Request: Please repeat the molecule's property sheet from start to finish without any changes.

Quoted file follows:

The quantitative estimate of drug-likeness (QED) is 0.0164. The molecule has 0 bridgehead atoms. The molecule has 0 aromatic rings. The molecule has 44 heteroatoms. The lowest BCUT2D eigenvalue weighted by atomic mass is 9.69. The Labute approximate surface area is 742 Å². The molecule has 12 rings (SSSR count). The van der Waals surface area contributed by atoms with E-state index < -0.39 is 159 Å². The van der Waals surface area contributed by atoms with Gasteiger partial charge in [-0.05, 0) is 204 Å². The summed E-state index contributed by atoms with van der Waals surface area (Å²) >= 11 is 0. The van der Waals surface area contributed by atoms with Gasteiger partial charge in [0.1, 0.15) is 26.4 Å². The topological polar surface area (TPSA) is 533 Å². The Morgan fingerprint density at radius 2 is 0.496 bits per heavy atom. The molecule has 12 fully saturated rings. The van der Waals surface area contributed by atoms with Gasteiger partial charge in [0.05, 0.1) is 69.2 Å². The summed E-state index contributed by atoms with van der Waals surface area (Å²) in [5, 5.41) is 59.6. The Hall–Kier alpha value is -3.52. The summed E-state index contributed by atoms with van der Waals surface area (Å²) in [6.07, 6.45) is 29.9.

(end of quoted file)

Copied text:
The quantitative estimate of drug-likeness (QED) is 0.0164. The molecule has 0 bridgehead atoms. The molecule has 0 aromatic rings. The molecule has 44 heteroatoms. The lowest BCUT2D eigenvalue weighted by atomic mass is 9.69. The Labute approximate surface area is 742 Å². The molecule has 12 rings (SSSR count). The van der Waals surface area contributed by atoms with E-state index < -0.39 is 159 Å². The van der Waals surface area contributed by atoms with Gasteiger partial charge in [-0.05, 0) is 204 Å². The summed E-state index contributed by atoms with van der Waals surface area (Å²) >= 11 is 0. The van der Waals surface area contributed by atoms with Gasteiger partial charge in [0.1, 0.15) is 26.4 Å². The topological polar surface area (TPSA) is 533 Å². The Morgan fingerprint density at radius 2 is 0.496 bits per heavy atom. The molecule has 12 fully saturated rings. The van der Waals surface area contributed by atoms with Gasteiger partial charge in [0.05, 0.1) is 69.2 Å². The summed E-state index contributed by atoms with van der Waals surface area (Å²) in [5, 5.41) is 59.6. The Hall–Kier alpha value is -3.52. The summed E-state index contributed by atoms with van der Waals surface area (Å²) in [6.07, 6.45) is 29.9.